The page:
Amal slide cutaway differences

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Dec 19, 2004
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Greetings all,
I presently have #3 slides in my Amals, I would like to go to #3.5.
I know I could purchase the #3.5s, but, my carbs have previously been resleeved. I could be wrong, but, I doubt anyone is offering pre-sleeved slides for sale (well maybe used ones).
I have considered cutting them myself, but, without a #3.5 in my hand I have no idea what the dimensional change is. I was hoping someone could enlighten me. IE 0.5mm, 1mm, 2mm??? are we talking shallower angle, steeper angle, or same angle???

info appreciated,

I believe that the cutaway angle on a #3 and a #3.5 slide is the same; I;ll double check when I get home. The difference between the two is the amount of cutaway.

The company that sleeved your carb slides should be able to provide you with #3.5 slides. Alternatively, you can carefully sand your #3 slide to make a #3.5 slide with 320 grit sand paper. Use a panel of glass to ensure uniform removal of material from the slide.

What makes you think you need a #3.5 slide? What symptoms are you experiencing?


Ok, I just measured the cutaway height on my #3.5 slides and came up with .217". According to Dynodave a #3 slide is .188" (3/16") and each half step is .031" (1/32"). In theory then a #3.5 slide cutaway height should be: .188" + .031 = .219". As such my .217" measured height is pretty darn close to Dynodave's information.

And as Dynodave mentioned, the angle of cutaway does change. I confirmed this when I compared a #3 to a #3.5 cutaway when I got home from work today. However, I don't think it's too critical in the overall scheme of things.

So, get out your flat piece of glass or other flat surface and sand down your #3 slides unitl you have a #3.5 cutaway height of .219". And don't worry too much about the angle. Check your progress periodicly using a verneer caliper. First measure the overall height of the slide. Next measure from the cutaway to the top of the slide. Then subtract the two dimensions and you will have a pretty accurate dimension of the cutaway height.

I'm leaving town to visit my brother in Fort Worth, Texas tomorrow, which may put me out of touch for a couple of days. So, I'd like to take this opportunity to say: MERRY CHRISTMAS EVERYONE!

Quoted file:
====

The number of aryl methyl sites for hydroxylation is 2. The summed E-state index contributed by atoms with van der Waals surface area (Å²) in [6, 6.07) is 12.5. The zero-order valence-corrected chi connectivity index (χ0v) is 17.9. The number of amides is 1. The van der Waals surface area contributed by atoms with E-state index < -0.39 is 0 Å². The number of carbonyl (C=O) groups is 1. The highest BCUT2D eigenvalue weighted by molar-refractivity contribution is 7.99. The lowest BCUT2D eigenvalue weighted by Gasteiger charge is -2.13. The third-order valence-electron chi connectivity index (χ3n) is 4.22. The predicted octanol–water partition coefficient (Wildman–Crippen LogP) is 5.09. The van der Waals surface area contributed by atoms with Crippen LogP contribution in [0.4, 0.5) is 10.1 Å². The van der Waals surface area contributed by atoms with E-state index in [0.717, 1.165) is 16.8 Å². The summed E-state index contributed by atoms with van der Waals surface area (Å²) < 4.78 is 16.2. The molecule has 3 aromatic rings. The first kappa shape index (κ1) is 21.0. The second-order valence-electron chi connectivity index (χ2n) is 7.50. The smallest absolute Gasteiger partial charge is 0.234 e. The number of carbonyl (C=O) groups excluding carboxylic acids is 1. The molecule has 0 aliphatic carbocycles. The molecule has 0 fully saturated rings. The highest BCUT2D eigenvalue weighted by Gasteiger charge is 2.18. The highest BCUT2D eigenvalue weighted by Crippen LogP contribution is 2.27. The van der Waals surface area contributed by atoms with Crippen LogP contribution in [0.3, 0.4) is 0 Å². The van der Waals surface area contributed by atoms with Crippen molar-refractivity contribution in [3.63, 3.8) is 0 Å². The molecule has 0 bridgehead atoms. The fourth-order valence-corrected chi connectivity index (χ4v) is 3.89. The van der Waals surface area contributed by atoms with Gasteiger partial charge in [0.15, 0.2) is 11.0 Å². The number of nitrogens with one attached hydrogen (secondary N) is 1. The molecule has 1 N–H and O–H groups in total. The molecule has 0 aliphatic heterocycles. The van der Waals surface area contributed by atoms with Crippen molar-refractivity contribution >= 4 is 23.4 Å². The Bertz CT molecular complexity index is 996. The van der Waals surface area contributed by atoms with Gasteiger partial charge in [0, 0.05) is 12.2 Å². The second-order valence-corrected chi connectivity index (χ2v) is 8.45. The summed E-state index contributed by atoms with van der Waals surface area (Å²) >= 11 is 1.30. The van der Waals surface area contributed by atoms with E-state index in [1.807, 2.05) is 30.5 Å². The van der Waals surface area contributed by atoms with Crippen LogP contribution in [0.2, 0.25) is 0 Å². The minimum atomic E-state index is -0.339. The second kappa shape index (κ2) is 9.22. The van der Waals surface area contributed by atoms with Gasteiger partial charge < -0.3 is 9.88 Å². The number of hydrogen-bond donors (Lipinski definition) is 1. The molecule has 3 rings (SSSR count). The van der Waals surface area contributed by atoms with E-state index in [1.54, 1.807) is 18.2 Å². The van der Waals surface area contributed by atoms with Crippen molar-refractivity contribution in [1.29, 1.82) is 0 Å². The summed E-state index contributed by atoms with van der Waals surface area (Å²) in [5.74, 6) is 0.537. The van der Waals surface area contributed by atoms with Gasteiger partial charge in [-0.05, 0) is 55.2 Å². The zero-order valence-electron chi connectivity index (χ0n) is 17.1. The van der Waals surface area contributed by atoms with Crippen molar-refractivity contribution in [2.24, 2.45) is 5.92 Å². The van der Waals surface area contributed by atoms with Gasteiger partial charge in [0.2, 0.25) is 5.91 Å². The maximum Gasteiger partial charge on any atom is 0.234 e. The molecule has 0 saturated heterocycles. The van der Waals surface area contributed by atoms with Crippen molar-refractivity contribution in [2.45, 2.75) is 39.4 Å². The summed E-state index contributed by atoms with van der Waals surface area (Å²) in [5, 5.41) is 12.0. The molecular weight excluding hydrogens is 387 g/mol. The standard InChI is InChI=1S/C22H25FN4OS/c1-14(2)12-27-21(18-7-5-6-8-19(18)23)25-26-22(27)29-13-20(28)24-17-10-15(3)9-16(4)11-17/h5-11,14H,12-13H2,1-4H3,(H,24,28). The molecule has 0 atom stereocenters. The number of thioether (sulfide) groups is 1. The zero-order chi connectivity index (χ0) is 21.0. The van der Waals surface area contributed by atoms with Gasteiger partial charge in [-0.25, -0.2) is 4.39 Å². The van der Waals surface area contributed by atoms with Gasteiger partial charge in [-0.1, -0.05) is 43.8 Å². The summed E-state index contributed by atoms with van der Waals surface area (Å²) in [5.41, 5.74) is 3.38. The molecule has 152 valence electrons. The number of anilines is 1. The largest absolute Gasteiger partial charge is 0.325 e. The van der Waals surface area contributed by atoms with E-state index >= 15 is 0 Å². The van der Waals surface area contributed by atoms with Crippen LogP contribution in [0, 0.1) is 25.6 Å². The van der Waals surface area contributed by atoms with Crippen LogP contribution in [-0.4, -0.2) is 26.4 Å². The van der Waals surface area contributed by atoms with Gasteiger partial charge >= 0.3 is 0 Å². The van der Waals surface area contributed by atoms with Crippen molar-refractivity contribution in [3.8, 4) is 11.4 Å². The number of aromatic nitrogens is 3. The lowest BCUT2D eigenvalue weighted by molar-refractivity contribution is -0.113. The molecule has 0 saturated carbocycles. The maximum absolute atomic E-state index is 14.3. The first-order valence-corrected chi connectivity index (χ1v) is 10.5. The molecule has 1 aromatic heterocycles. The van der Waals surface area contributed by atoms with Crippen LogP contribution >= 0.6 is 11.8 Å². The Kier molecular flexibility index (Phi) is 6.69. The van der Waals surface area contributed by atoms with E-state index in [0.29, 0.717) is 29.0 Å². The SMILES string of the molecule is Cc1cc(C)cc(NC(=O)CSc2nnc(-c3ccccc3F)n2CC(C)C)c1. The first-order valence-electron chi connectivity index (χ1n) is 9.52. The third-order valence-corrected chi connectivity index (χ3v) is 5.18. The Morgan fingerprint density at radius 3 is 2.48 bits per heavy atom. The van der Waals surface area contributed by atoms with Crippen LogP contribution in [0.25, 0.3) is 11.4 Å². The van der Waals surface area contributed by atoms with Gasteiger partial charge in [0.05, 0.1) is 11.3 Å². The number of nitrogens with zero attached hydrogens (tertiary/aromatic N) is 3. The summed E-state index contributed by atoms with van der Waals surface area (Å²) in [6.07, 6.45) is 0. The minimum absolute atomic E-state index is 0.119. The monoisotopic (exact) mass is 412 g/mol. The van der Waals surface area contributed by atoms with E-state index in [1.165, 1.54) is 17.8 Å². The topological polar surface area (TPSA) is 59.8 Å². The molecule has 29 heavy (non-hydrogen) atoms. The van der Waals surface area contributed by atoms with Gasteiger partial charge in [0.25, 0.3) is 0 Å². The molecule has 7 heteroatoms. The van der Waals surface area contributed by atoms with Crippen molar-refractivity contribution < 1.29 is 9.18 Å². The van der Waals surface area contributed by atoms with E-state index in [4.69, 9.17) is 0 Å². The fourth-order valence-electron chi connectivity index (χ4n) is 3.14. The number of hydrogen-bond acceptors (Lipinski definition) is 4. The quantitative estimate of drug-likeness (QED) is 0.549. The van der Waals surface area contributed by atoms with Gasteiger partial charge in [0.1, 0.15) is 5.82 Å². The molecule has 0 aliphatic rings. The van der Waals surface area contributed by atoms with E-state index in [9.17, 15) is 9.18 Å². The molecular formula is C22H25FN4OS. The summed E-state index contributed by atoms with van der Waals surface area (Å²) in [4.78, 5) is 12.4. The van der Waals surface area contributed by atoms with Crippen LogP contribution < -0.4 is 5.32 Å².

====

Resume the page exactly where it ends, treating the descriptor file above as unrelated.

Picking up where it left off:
Thanks for info

Dave and Jason,
Thanks for providing those figueres. I am in the middle of a few winter upgrades as I'm sure most everyone is. Presently the bike is in my shop strapped to my lift:

1. Single Amal conversion
2. Primary belt drive (RGM unit via Clubmanracing)
3. Tie rod headsteady (copied with improvements from
an article posted on Captain Nortons Notes)
4. May just fab up some rearsets if time permits

Happy Holidays,
cutaway angles

Hi Guys:
The cutaway angle on a #3 is 20 Deg and a #31/2 is 23 Deg.
It makes about a 1/16 difference. Sometimes when I Bore and sleeve the carbs they run a little rich for awhile. If you swivel a sanding table to 20 deg. you can confirm it is 20 Deg. Then swivel it to 23 Deg. and lightly sand the difference off til it blends at the bottom area. If anyone needs angles for others let me know.
cutaway math

1. The cutaway starts at the outer edged of the idle stop slot.
Therefore the cutaway angle starts there.

2. A stock slide (pn928) yeilds .57 inches... that gives the base of the triangle for the angle.

3. Doing the rise for the angle using 2-1/2, 3, 3-1/2, and 4 also using 1/16 (.0625") for a full cutaway, yields these angles,

(opposite over adjacent is what I was trying for also, darn calculator buttons........Jasons numbers are better)


that's how I see it.
I hope everyone had a great Christmas! I got a chance to see some really intersting vintage European motorcyles in Fort Worth over Christmas; the most interesting was a Munch Mammoth!

I noticed we managed to get off track a bit on the carburetor slide angles. I maintain that the anlge is not super critical; it's the increase or decrease in the volume of the cutaway void that changes the air/fuel mixture. And as Dynodave suggested, you should start the angle at the throttle stop slot when modifying your slides. Good advice.

However, for sport I double checked the posted angles using Dynodave's dimensions and found some discrepancies. I used trigonometry to calculate the angles: Tangent of the angle = oppposite side (rise) divided by adjacent side (base) of the triangle. Following are the results of these basic trigonometry calculations:

But again, its the volume of the void in the slide that matters most. It's prudent to take off a little bit of material at a time and assemble the slides in the carburetors for a trial run. The end result of this trial and error method is that you may find that an in-between size works best.
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